From shootings and stabbings to minor brawls, Black Friday turned violent as shoppers became obsessed over discount deals.
After buying a big screen TV, a Las Vegas shopper was shot at around 9:45 p.m. local time late Thursday as he tried to take his purchase home, Lt. David Gordon of the Las Vegas Metropolitan Police Department told NBC News.
“As the victim was walking through his complex he was approached by a suspect who fired warning shots which caused the victim to release the television,” he said.
As the thief tried to load it into a vehicle the victim approached him to try and get it back, David Gordon added.
“The suspect fired two more shots and the victim was struck in the leg,” he said.
“He was not seriously injured.”
Early Friday shoppers started arriving at a Chicago-area Kohl’s store just hours after a police officer shot the driver of a car that was dragging another officer responding to a call of alleged shoplifting which came in at around 10 p.m. local time.
Both the driver and the officer were taken to a hospital with minor injuries. Three people were arrested, police said.
At least three people got into a fight in the parking lot of a Wal-Mart in Rialto, California, because shoppers were cutting in line, Sgt. Nicholas Borchard told NBC. Two were taken into custody after the fight at around 7 p.m. local time, he added. A police officer suffered a minor unknown injury.
A man in Claypool Hill, West Virginia, was slashed to the bone with a knife after threatening another man with a gun in an argument over a Wal-Mart parking spot, Tazewell County Sheriff Brian Hieatt told WVVA. Both faced charges after the incident that happened at 6:30 p.m. the station reported.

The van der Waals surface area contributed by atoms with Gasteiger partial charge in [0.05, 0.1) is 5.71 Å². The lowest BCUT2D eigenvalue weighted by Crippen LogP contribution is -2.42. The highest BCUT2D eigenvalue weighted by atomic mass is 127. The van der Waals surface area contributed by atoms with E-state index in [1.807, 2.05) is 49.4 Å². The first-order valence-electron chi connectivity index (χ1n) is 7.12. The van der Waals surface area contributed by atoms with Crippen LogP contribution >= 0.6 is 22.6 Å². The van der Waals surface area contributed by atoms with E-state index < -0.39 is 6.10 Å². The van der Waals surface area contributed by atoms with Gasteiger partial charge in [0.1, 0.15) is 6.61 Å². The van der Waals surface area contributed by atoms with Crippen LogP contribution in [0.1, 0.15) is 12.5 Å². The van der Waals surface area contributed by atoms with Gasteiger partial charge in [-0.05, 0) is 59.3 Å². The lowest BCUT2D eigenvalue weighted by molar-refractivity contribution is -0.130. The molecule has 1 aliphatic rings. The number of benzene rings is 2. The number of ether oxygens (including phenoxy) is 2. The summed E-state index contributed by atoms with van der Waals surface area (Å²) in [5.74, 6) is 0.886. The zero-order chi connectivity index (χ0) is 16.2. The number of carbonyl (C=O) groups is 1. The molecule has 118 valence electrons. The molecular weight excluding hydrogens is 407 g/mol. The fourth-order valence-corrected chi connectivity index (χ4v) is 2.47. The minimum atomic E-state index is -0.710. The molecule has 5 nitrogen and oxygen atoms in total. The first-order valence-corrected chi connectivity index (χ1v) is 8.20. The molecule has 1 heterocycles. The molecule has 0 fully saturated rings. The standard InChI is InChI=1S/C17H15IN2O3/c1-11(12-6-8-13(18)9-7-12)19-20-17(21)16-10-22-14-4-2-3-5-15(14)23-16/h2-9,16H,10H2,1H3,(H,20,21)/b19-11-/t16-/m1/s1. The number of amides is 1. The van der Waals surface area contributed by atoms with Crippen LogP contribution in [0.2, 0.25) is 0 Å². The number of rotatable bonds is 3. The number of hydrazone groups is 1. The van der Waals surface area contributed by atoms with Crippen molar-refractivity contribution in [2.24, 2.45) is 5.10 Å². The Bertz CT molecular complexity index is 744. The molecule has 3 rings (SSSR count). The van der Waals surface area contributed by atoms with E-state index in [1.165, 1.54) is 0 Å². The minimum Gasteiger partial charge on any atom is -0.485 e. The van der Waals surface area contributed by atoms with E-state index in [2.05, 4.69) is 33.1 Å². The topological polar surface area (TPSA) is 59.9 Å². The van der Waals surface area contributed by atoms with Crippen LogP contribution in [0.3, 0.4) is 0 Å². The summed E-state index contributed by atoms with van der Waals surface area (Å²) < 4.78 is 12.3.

Another shopper was charged with aggravated assault on a police officer after getting into an argument with a New Jersey Wal-Mart store manager about a television set. Officers arrived at the scene at 6:39 p.m. and once they had pacified the customer they also charged the shopper with disorderly conduct and resisting arrest.
Stores have braced themselves for the Black Friday rush despite a Consumer Reports poll this week that found 56% of Americans had no plans to shop at all this weekend.
Because Thanksgiving fell on November 28, the latest possible date, there are six fewer shopping days this holiday season than last. The most common reason – named by 70% of respondents – was a desire to avoid the crowds.
A Gallup poll this year found that 53% of Americans are very or somewhat likely to do their shopping online, the highest share since Gallup started asking the question in 1998.
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